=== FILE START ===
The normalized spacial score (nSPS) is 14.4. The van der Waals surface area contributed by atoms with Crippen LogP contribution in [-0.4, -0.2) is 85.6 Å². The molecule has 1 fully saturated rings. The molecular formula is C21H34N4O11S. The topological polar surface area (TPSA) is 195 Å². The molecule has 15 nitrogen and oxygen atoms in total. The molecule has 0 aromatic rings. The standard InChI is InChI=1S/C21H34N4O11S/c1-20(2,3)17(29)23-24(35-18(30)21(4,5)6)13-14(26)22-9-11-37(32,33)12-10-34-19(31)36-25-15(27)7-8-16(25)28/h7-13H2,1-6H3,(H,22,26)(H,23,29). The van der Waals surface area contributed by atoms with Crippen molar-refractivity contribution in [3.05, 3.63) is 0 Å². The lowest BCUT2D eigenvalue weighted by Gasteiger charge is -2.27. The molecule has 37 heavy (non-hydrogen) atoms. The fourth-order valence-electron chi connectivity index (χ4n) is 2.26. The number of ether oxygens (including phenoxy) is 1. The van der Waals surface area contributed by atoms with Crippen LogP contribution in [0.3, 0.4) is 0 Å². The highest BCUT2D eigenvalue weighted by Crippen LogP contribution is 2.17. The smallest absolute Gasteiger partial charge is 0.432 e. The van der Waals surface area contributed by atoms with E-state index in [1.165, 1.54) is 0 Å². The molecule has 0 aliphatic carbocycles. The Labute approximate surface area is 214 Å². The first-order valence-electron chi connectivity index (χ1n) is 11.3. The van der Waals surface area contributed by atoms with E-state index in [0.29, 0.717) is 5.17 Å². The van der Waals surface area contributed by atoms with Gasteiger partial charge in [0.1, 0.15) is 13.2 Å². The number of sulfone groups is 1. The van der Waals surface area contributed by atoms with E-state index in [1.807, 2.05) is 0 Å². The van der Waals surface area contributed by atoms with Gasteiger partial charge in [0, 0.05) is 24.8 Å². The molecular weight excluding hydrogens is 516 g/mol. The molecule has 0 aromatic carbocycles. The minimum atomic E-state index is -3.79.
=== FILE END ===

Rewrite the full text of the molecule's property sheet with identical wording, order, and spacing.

The normalized spacial score (nSPS) is 14.4. The van der Waals surface area contributed by atoms with Crippen LogP contribution in [-0.4, -0.2) is 85.6 Å². The molecule has 1 fully saturated rings. The molecular formula is C21H34N4O11S. The topological polar surface area (TPSA) is 195 Å². The molecule has 15 nitrogen and oxygen atoms in total. The molecule has 0 aromatic rings. The standard InChI is InChI=1S/C21H34N4O11S/c1-20(2,3)17(29)23-24(35-18(30)21(4,5)6)13-14(26)22-9-11-37(32,33)12-10-34-19(31)36-25-15(27)7-8-16(25)28/h7-13H2,1-6H3,(H,22,26)(H,23,29). The van der Waals surface area contributed by atoms with Crippen molar-refractivity contribution in [3.05, 3.63) is 0 Å². The lowest BCUT2D eigenvalue weighted by Gasteiger charge is -2.27. The molecule has 37 heavy (non-hydrogen) atoms. The fourth-order valence-electron chi connectivity index (χ4n) is 2.26. The number of ether oxygens (including phenoxy) is 1. The van der Waals surface area contributed by atoms with Crippen LogP contribution in [0.3, 0.4) is 0 Å². The highest BCUT2D eigenvalue weighted by Crippen LogP contribution is 2.17. The smallest absolute Gasteiger partial charge is 0.432 e. The van der Waals surface area contributed by atoms with E-state index in [1.165, 1.54) is 0 Å². The molecule has 0 aliphatic carbocycles. The Labute approximate surface area is 214 Å². The first-order valence-electron chi connectivity index (χ1n) is 11.3. The van der Waals surface area contributed by atoms with E-state index in [0.29, 0.717) is 5.17 Å². The van der Waals surface area contributed by atoms with Gasteiger partial charge in [0.1, 0.15) is 13.2 Å². The number of sulfone groups is 1. The van der Waals surface area contributed by atoms with E-state index in [1.807, 2.05) is 0 Å². The van der Waals surface area contributed by atoms with Gasteiger partial charge in [0, 0.05) is 24.8 Å². The molecular weight excluding hydrogens is 516 g/mol. The molecule has 0 aromatic carbocycles. The minimum atomic E-state index is -3.79.